There’s a hardy metal plaque to pose for photos with – Rinjani’s altitude printed in large triumphant letters. Head back down to the camp at the crater rim for a well-deserved breakfast, and then a relatively relaxed downhill trek to the Anak Segara lake. Rinjani blew its original conical top in the 13th century, and the remnants are a lovely caldera at 2,000m, with a hot spring about a half hour from the lake. Head to the warm waters (about 50oC) and take a dip – it’s probably your first chance to take a bath since leaving your hotel 48 hours ago.
For the occasional trekker, this could be a long day with a climb up to the Senaru crater rim – although it is amazing to look back at the peak of Rinjani from across the caldera, knowing that you summited that same morning.
Pancakes await for breakfast, somehow tasting pretty good despite being cooked in the wilderness. Ask if there’s any Lombok coffee – a particularly strong and pungent local brew. From the rim, Bali sits about 50km across the sea, and is visible all the way until you descend into the forest below.
The exhaustion of the climb is quickly replaced by a peaceful descent through lush rainforest. By noon, the end should be in sight – a little village with barking dogs and parked jeeps waiting to ferry you back to civilisation.
If you’re battered and bruised, you could take a short ferry trip from Bangsal harbour to one of the Gili Islands – an idyllic retreat with no motorised vehicles, a healthy range of resorts, and plenty of rejuvenating massages.
From the Gili islands, Rinjani looms large on the horizon. While you ponder your successful climb – remember that despite her placid appearance, Rinjani is still active. She last erupted in 2015, and has been spouting regularly since 2010 – so check for news alert if you’re planning a trip up her steep slopes.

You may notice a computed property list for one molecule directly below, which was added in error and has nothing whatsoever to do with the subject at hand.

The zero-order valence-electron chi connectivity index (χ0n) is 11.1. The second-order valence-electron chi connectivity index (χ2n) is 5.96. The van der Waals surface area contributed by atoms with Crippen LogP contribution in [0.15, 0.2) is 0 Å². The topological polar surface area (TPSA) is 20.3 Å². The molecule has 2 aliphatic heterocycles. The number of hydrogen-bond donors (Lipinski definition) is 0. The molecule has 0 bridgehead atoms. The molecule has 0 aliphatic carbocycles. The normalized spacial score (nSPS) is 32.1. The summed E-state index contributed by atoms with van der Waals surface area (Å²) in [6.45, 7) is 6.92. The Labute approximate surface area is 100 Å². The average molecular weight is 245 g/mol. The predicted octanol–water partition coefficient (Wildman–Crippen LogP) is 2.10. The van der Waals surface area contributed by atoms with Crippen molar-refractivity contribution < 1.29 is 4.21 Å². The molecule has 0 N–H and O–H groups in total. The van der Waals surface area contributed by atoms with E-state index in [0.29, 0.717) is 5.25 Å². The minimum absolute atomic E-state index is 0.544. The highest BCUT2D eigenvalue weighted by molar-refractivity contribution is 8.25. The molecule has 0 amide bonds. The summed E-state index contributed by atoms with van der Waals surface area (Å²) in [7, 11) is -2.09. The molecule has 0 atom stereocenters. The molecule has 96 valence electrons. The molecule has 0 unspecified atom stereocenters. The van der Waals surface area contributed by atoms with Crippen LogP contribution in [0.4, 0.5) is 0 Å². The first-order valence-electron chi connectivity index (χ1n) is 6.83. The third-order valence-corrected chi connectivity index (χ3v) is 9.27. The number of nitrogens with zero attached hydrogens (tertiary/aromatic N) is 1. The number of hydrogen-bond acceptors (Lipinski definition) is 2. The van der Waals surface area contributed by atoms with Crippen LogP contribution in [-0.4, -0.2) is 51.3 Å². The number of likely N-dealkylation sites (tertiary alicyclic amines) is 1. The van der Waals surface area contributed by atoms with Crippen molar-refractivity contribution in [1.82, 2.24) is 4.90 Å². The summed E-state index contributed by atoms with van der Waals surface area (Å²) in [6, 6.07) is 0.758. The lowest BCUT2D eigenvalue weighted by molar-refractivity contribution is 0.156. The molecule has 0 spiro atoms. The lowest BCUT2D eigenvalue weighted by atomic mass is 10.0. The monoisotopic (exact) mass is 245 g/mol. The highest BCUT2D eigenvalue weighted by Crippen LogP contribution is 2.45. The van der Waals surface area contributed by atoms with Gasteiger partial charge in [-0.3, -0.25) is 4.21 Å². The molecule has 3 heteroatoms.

Pack light, since you’ll be carrying your own bag up and down the mountain. Porters abound, but they’re burdened by your other essentials like tents and food for camping. There won’t be time to read books, so leave them in the library.
Rinjani gets wet during January to March, so bring a raincoat and waterproof shoes if you don’t want to be miserable. Otherwise, just cover your essentials like strong walking shoes, warm clothes, gloves and warm socks, a hat for the piercing sunshine at high altitude, a headlamp for night climbing, and maybe some swim wear if you want to take a dip in the natural hot springs by the lake. A walking stick isn’t just for the elderly – have at least one handy to reduce the strain on your knees during your descent.
SilkAir does direct flights to Lombok, otherwise, you can transfer through Jakarta on Garuda.
Spend a night in the Senggigi Beach area which has a good variety of accommodation from musty backpacker lodges to luxurious villas. You’ll need that time to head over to a climbing shop and get acquainted with your guides and the climbing itinerary for the next day.
Rinjani Trek Club runs a number of different Rinjani treks – ranging from 2D1N to 7D6N – although the 3D2N option (USD200) has the best mix of climbing with plenty of time to spend on the beach in Lombok or the neighbouring Gili islands afterwards.
Text and Images by Yusof Abdol Hamid